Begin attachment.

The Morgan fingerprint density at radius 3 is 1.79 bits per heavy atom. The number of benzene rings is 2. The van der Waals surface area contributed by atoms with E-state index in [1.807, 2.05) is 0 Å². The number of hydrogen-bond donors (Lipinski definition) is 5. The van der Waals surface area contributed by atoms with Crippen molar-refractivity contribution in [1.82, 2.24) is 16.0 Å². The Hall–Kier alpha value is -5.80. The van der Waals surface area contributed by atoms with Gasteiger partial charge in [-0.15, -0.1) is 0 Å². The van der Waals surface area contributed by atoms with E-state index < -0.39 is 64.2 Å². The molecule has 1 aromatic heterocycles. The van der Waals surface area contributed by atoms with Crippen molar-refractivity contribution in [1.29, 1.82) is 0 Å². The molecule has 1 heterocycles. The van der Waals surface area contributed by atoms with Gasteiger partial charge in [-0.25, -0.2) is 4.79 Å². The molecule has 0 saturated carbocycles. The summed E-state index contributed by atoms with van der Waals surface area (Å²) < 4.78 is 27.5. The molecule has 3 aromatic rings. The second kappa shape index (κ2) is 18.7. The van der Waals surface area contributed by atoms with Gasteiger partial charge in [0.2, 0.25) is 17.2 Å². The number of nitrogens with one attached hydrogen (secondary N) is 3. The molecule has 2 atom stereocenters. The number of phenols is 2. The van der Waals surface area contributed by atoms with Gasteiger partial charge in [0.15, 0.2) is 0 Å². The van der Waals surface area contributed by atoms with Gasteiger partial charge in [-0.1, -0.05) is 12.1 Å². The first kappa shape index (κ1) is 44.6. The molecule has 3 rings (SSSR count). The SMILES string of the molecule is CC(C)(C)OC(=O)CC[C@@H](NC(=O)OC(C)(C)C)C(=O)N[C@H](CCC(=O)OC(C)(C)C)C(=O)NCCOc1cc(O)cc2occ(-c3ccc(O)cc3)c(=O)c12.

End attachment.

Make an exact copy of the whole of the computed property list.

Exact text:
The Morgan fingerprint density at radius 3 is 1.79 bits per heavy atom. The number of benzene rings is 2. The van der Waals surface area contributed by atoms with E-state index in [1.807, 2.05) is 0 Å². The number of hydrogen-bond donors (Lipinski definition) is 5. The van der Waals surface area contributed by atoms with Crippen molar-refractivity contribution in [1.82, 2.24) is 16.0 Å². The Hall–Kier alpha value is -5.80. The van der Waals surface area contributed by atoms with Gasteiger partial charge in [-0.15, -0.1) is 0 Å². The van der Waals surface area contributed by atoms with E-state index < -0.39 is 64.2 Å². The molecule has 1 aromatic heterocycles. The van der Waals surface area contributed by atoms with Crippen molar-refractivity contribution in [1.29, 1.82) is 0 Å². The molecule has 1 heterocycles. The van der Waals surface area contributed by atoms with Gasteiger partial charge in [-0.25, -0.2) is 4.79 Å². The molecule has 0 saturated carbocycles. The summed E-state index contributed by atoms with van der Waals surface area (Å²) < 4.78 is 27.5. The molecule has 3 aromatic rings. The second kappa shape index (κ2) is 18.7. The van der Waals surface area contributed by atoms with Gasteiger partial charge in [0.2, 0.25) is 17.2 Å². The number of nitrogens with one attached hydrogen (secondary N) is 3. The molecule has 2 atom stereocenters. The number of phenols is 2. The van der Waals surface area contributed by atoms with Gasteiger partial charge in [0.15, 0.2) is 0 Å². The van der Waals surface area contributed by atoms with Gasteiger partial charge in [-0.1, -0.05) is 12.1 Å². The first kappa shape index (κ1) is 44.6. The molecule has 3 rings (SSSR count). The SMILES string of the molecule is CC(C)(C)OC(=O)CC[C@@H](NC(=O)OC(C)(C)C)C(=O)N[C@H](CCC(=O)OC(C)(C)C)C(=O)NCCOc1cc(O)cc2occ(-c3ccc(O)cc3)c(=O)c12.